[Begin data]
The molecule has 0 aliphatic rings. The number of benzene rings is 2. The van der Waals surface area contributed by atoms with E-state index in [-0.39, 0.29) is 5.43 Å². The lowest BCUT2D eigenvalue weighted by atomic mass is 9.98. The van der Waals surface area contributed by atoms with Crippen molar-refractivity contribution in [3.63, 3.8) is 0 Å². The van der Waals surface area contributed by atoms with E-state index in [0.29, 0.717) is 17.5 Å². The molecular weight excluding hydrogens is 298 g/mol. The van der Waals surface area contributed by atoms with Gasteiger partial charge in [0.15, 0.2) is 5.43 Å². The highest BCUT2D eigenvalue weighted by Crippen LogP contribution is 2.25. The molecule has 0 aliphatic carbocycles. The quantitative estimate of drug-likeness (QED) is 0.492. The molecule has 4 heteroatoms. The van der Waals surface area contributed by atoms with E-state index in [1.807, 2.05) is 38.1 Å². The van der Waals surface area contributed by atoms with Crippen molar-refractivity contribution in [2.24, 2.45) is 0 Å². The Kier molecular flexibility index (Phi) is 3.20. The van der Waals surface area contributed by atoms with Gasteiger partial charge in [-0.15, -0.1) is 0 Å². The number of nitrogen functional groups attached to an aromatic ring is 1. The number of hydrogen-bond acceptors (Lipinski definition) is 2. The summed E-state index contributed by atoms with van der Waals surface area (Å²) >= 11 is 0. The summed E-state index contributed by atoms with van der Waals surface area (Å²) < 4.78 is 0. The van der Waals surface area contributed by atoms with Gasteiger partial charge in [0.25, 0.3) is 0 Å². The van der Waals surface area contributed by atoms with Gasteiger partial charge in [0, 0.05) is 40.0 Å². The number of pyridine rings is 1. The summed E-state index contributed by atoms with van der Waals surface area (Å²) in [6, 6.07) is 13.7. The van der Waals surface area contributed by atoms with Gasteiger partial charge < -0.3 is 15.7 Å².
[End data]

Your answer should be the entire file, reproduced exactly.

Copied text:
The molecule has 0 aliphatic rings. The number of benzene rings is 2. The van der Waals surface area contributed by atoms with E-state index in [-0.39, 0.29) is 5.43 Å². The lowest BCUT2D eigenvalue weighted by atomic mass is 9.98. The van der Waals surface area contributed by atoms with Crippen molar-refractivity contribution in [3.63, 3.8) is 0 Å². The van der Waals surface area contributed by atoms with E-state index in [0.29, 0.717) is 17.5 Å². The molecular weight excluding hydrogens is 298 g/mol. The van der Waals surface area contributed by atoms with Gasteiger partial charge in [0.15, 0.2) is 5.43 Å². The highest BCUT2D eigenvalue weighted by Crippen LogP contribution is 2.25. The molecule has 0 aliphatic carbocycles. The quantitative estimate of drug-likeness (QED) is 0.492. The molecule has 4 heteroatoms. The van der Waals surface area contributed by atoms with E-state index in [1.807, 2.05) is 38.1 Å². The van der Waals surface area contributed by atoms with Crippen molar-refractivity contribution in [2.24, 2.45) is 0 Å². The Kier molecular flexibility index (Phi) is 3.20. The van der Waals surface area contributed by atoms with Gasteiger partial charge in [-0.15, -0.1) is 0 Å². The number of nitrogen functional groups attached to an aromatic ring is 1. The number of hydrogen-bond acceptors (Lipinski definition) is 2. The summed E-state index contributed by atoms with van der Waals surface area (Å²) >= 11 is 0. The summed E-state index contributed by atoms with van der Waals surface area (Å²) < 4.78 is 0. The van der Waals surface area contributed by atoms with Gasteiger partial charge in [0.25, 0.3) is 0 Å². The van der Waals surface area contributed by atoms with Gasteiger partial charge in [0, 0.05) is 40.0 Å². The number of pyridine rings is 1. The summed E-state index contributed by atoms with van der Waals surface area (Å²) in [6, 6.07) is 13.7. The van der Waals surface area contributed by atoms with Gasteiger partial charge < -0.3 is 15.7 Å².